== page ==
Hotel chains and restaurant groups in the province have begun to file patrimonial claims to demand that the State compensate them for the losses they suffered during the confinement last spring. A requirement that they base on the 1981 law that regulates states of alarm and the Forced Expropriation Law, since they consider that this is what has happened when the Government deprives them of the possibility of exercising their activity during those months.
Only the Garrigues law firm already processes 25 claims of this type in Alicante, corresponding to 15 hotel companies and 10 restaurant groups, as stated this Wednesday by the partner of the Department of Administrative and Urban Law of this office Antonio Lon. Among them is, for example, the second largest hotel group in the province, Magic Costa Blanca, with 12 establishments and 2,700 rooms, and that it expects to present its claim in the coming days, as confirmed by its vice president, Javier Garcia.
In this way, Alicante companies follow in the wake of large national chains such as Meli in NH, Of which it transpired that they require 116 and more than 100 million euros from the State, respectively.
Other significant groups in the province, such as Port Hoteles, RH or the group Hoteles Poseidón refuse, for the moment, to join the claims since, although they share the arguments to demand compensation, they do not want to bear the costs that the process may entail, especially if it ends up going from administrative to judicial, as is foreseeable, as explained by those responsible. Of course, they all acknowledge being on the lookout for how the first cases are resolved and do not rule out starting the procedures later.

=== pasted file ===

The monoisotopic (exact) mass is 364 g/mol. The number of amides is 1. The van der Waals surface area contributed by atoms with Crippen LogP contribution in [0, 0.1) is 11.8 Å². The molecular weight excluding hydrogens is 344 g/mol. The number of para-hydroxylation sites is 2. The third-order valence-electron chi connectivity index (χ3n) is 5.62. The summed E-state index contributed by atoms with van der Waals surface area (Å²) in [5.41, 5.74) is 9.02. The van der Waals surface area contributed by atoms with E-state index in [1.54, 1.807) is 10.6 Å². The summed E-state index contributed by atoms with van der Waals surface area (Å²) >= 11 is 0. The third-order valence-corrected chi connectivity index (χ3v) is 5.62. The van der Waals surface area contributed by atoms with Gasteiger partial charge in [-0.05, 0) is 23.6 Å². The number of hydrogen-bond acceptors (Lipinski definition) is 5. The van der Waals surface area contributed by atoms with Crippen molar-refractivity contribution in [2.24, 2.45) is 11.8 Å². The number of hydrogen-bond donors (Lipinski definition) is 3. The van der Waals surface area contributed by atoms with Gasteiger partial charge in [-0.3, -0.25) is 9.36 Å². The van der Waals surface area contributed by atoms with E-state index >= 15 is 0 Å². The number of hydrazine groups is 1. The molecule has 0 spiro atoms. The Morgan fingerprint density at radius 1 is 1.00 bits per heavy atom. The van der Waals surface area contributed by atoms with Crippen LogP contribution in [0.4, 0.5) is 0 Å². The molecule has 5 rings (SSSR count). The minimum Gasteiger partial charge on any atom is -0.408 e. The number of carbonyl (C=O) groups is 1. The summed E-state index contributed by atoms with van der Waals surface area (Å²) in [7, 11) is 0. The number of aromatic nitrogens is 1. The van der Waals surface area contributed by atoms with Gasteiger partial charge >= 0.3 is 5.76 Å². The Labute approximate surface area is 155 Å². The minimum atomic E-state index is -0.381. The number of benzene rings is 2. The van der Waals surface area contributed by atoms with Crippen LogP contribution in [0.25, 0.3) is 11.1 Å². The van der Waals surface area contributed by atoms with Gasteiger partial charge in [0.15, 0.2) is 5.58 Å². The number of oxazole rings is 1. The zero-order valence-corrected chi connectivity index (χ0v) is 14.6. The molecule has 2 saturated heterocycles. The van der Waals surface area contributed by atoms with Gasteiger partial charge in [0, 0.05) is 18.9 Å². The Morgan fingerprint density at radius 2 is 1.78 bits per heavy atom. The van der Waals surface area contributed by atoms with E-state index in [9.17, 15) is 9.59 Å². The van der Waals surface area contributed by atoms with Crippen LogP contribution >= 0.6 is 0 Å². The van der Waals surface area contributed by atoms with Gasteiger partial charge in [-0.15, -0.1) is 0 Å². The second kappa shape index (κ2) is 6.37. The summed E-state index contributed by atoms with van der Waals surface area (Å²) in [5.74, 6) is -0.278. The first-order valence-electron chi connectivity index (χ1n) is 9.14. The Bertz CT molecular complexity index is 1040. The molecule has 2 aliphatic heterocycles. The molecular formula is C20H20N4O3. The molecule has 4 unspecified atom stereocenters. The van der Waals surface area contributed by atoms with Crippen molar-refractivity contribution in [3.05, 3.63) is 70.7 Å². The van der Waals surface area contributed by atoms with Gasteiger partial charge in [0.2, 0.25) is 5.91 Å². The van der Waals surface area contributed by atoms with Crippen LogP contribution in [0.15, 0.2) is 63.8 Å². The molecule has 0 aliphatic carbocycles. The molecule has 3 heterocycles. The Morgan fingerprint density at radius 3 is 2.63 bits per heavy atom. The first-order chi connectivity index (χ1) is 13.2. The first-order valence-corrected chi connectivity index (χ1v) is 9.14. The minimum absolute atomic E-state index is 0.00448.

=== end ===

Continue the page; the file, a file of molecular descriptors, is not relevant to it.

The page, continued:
Regarding the legal arguments, Antonio Lon points out that Organic Law 4/1981, which regulates states of alarm, already provides for the right to be compensated for those “as a consequence of the application of the acts and provisions adopted during the validity of the state of alarm suffer damages or losses ». Likewise, the Garrigues partner refers to the Forced Expropriation Law and its implementing regulations, which also provide compensation when, as a result of epidemics, the authorities adopt “measures that are detrimental to the rights of individuals.”
In this way, the lawyer remembers that, “In the common interest”, “A sacrifice has been demanded only to certain companies – others did not see their activity limited – that have been unable to develop their business in order to generate a certain health benefit for the whole of the citizenry.” Thus, in addition to hotels and restaurants, the lawyer considers that non-essential shops, cinemas, discos, theaters or amusement parks, among many others, would also have the right to claim.
From the administrative to the judicial route
The claims focus on the confinement, when the forced closure of the establishments was decreed, and the first step is to demand compensation through administrative channels from the Council of Ministers and the Ministry of Health. In case of being rejected, as is foreseeable, the firms can initiate the judicial process. This possibility is in addition to the one that other law firms are promoting to demand compensation from insurance companies.
Eddie is an Australian news reporter with over 9 years in the industry and has published on Forbes and tech crunch.